Theater review: 'The Sonneteer' at the Gay & Lesbian Center
The weight of guilt, warranted or not, can resonate through generations. That's the dramatic crux of “The Sonneteer,” now in its world premiere at the L.A. Gay & Lesbian Center's Davidson/Valentini Theatre.
Veteran playwright Nick Salamone may have written his new play decades after Arthur Miller's “All My Sons” and "A View From the Bridge," but echoes of Miller abound, and comparisons, all flattering, are obvious. The dramas all deal with titanic sins that cause Greek repercussions for the sinners. But whereas Joe Keller in "Sons" is undone by very real capitalist greed, and Eddie in "Bridge" triggers tragedy through incestuous lust and betrayal, Salamone's “offender” is destroyed by the very perception of sin -- his own deep-seated homosexual shame.
"Sonneteer" opens just after World War II, an era beautifully delineated by Shon LeBlanc’s period costumes. Michael (Ray Oriel) is a first-generation Italian American, steeped in Catholicism and unbending societal expectations, who struggles to conceal his love for Joey (Ed Martin), his best friend and comrade-in-arms. However, when Michael's macho older brother, Louie (Paul Haitkin), gets wind of the affair, he's outraged, as is his sister, Vita (Cynthia Gravinese), whose disgust is exacerbated by her own love for Joey. After tragedy strikes, Michael construes it as the fiery hand of retribution for his perceived degeneracy and escapes into a penitential marriage with Ella (Victoria Hoffman).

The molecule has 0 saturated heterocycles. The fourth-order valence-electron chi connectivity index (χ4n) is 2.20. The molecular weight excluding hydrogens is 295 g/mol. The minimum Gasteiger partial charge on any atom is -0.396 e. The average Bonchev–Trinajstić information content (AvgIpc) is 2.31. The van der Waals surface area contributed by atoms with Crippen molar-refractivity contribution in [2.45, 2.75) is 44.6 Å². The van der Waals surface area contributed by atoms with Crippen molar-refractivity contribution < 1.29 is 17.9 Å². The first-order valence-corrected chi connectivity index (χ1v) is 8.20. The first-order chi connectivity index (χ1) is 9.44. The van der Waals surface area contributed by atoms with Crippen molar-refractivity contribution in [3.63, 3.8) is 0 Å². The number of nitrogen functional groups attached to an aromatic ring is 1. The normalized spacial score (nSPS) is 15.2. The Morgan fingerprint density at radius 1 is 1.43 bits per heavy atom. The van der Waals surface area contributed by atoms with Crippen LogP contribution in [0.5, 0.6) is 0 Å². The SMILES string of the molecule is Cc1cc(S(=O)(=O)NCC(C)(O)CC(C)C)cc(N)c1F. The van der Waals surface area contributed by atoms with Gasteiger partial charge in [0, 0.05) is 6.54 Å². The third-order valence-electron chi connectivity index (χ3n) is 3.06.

The sonneteer referenced in the title is Livvy (Sandra Purpuro), Louie's wife, whose verse monologues link the scenes. So shattered by grief she barely skirts madness, Livvy ossifies into a stony shell of her former self.
Jon Lawrence Rivera, Salamone's frequent collaborator, directs with a matter-of-fact virtuosity that extends from the rich humor of everyday family interactions to the operatic proportions of actual tragedy. A truthful cast brings the material a wrenching immediacy, finding all the levels of these colorful, complicated characters
Like Miller before him, Salamone's deceptively simple drama exposes the roiling undercurrents in ordinary lives. Ironically, by tenaciously denying his true self, Michael achieves the cover of ordinariness –- but it’s a poisonous veneer that erodes his soul.
-- F. Kathleen Foley
“The Sonneteer,” Davidson/Valentini Theatre, the L.A. Gay and Lesbian Center’s Village at Ed Gould Plaza. 8 p.m. Fridays-Saturdays, 7 p.m. Sundays. Ends April 3 (dark March 18-20). $20-$25. (323) 860-7300. www.lagaycenter.org/boxoffice. Running time: 2 hours, 10 minutes.
Photo: Sandra Purpuro, Paul Haitkin, Cynthia Gravinese, Ed Martin, Ray Oriel, Victoria Hoffman. Credit: Katie Pomerantz